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  • Counter :
  • 4741
  • Date :
  • 2/14/2007

Charles Dickens

Charles Dickens (1812-1870), English Victorian era author wrote numerous highly acclaimed novels including his most autobiographical David Copperfield (1848-1850).

“Whether I shall turn out to be the hero of my own life, or whether that station will be held by anybody else, these pages must show. To begin my life with the beginning of my life, I record that I was born (as I have been informed and believe) on a Friday, at twelve o"clock at night. It was remarked that the clock began to strike, and I began to cry, simultaneously.”

As a prolific 19th Century author of short stories, plays, novellas, novels, fiction, during his lifetime Dickens became known the world over for his remarkable characters, his mastery of prose in the telling of their lives, and his depictions of the social classes, mores and values of his times. Some considered him the spokesman for the poor, for he definitely brought much awareness to their plight, the downtrodden and the have-nots. He had his share of critics like Virginia Wolf and Henry James, but also many admirers, even into the 21st Century.

Gilbert Keith Chesterton wrote numerous introductions to his works, collected in his Appreciations and Criticisms of the works of Charles Dickens (1911) and in his highly acclaimed biography Charles Dickens (1906) he writes: He was the voice in England of this humane intoxication and expansion, this encouraging of anybody to be anything. Critic John Forster (1812-1876) became his best friend, editor of many of his serialisations, and official biographer after his death, publishing The Life of Charles Dickens in 1874. Scottish poet and author Andrew Lang (1844-1912) included a letter to Dickens in his Letters to Dead Authors (1886). Elbert Hubbard (1856-1915) in his Little Journeys (1916) series follows in the footsteps of Dickens through his old haunts in London. George Gissing (1857-1903) also respected his works and wrote several introductions for them, as well as his Charles Dickens: A Critical Study (1898) in which he writes: Humor is the soul of his work. Like the soul of man, it permeates a living fabric which, but for its creative breath, could never have existed. While George Orwell (1903-1950) was at times a critic of Dickens, in his 1939 essay Charles Dickens he, like many others before, again brought to light the author still relevant today and worthy of continued study: Nearly everyone, whatever his actual conduct may be, responds emotionally to the idea of human brotherhood. Dickens voiced a code which was and on the whole still is believed in, even by people who violate it. It is difficult otherwise to explain why he could be both read by working people (a thing that has happened to no other novelist of his stature) and buried in Westminster Abbey.

Charles John Huffman Dickens was born on 7 February, 1812 in Portsmouth, Hampshire, England (now the Dickens Birthplace Museum) the son of Elizabeth née Barrow (1789-1863) and John Dickens (c.1785-1851) a clerk in the Navy Pay Office. John was a congenial man, hospitable and generous to a fault which caused him financial difficulties throughout his life. He inspired the character Mr. Micawber in David Copperfield (1849-1850). Charles had an older brother Frances, known as Fanny, and younger siblings Alfred Allen, Letitia Mary, Harriet, Frederick William known as Fred, Alfred Lamert, and Augustus Newnham.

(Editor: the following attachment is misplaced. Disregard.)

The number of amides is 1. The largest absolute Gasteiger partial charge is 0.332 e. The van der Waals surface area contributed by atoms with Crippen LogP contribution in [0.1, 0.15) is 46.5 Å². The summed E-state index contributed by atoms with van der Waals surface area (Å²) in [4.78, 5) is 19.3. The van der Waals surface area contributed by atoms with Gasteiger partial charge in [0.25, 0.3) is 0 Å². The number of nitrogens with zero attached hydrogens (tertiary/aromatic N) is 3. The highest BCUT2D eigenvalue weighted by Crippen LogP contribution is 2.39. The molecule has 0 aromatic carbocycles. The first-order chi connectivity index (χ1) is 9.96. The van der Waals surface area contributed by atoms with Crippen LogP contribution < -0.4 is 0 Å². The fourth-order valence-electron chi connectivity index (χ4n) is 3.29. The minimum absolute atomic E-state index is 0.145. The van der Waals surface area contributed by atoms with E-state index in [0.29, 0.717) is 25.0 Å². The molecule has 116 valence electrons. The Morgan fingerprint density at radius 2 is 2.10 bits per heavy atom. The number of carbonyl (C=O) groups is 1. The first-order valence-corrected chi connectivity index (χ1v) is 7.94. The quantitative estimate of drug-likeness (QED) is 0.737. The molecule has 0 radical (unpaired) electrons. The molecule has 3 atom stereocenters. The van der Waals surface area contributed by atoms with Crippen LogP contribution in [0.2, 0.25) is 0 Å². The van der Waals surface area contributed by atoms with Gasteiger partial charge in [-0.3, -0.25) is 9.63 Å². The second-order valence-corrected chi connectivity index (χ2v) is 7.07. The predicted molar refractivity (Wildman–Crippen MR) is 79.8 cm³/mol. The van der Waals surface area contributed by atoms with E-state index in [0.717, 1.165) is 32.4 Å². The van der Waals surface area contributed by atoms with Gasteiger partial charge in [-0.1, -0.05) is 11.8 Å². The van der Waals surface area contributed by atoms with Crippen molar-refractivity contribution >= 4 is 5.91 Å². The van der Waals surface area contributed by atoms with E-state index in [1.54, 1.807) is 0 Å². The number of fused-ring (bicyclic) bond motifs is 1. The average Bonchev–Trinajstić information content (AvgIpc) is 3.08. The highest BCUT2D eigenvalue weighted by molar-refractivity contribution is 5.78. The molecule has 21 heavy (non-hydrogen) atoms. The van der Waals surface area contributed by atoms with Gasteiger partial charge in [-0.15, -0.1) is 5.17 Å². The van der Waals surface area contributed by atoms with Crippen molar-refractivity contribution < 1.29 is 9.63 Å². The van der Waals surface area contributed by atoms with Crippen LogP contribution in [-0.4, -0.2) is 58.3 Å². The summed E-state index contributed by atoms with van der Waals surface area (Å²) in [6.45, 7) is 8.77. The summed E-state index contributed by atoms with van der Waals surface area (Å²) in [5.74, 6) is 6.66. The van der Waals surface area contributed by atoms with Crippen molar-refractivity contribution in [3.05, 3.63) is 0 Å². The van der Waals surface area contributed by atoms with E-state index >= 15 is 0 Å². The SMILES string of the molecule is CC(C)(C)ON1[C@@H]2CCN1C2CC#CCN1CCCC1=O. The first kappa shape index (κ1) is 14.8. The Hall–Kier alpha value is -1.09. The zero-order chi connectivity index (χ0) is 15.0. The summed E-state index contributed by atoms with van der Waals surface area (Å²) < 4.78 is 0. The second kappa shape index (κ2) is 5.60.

When Dickens’ father was transferred to Chatham in Kent County, the family settled into the genteel surroundings of a larger home with two live-in servants—one being Mary Weller who was young Charles’ nursemaid. Dickens was a voracious reader of such authors as Henry Fielding, Daniel Defoe, and Oliver Goldsmith. When he was not attending the school of William Giles where he was an apt pupil, he and his siblings played games of make-believe, gave recitations of poetry, sang songs, and created theatrical productions that would spark a lifelong love of the theatre in Dickens. But household expenses were rising and in 1824, John Dickens was imprisoned for debt in the Marshalsea Prison. All of the family went with him except for Charles who, at the age of twelve, was sent off to work at Warren’s Shoe Blacking Factory to help support the family, pasting labels on boxes. He lived in a boarding house in Camden Town and walked to work everyday and visited his father on Sundays.

It was one of the pivotal points in Dickens’ education from the University of Hard Knocks and would stay with him forever. The idyllic days of his childhood were over and he was rudely introduced to the world of the working poor, where child labor was rampant and few if any adults spared a kind word for many abandoned or orphaned children. Many of his future characters like Oliver Twist, David Copperfield, and Philip Pirrip would be based on his own experiences. The appalling working conditions, long hours and poor pay typical of the time were harsh, but the worst part of the experience was that when his father was released his mother insisted he continue to work there. While he felt betrayed by and resented her for many years to come, his father arranged for him to attend the Wellington House Academy in London as a day pupil from 1824-1827, perhaps saving him from a life of factory work and setting him on the road to becoming a writer.

Latest Comments
"Fanny" was Dickens" sister, NOT his brother! Needs more paragraph breaks, entirely too superficial, mention of theater extraneous in such a short article.
Response from Tebyan :
Monday, December 15, 2008
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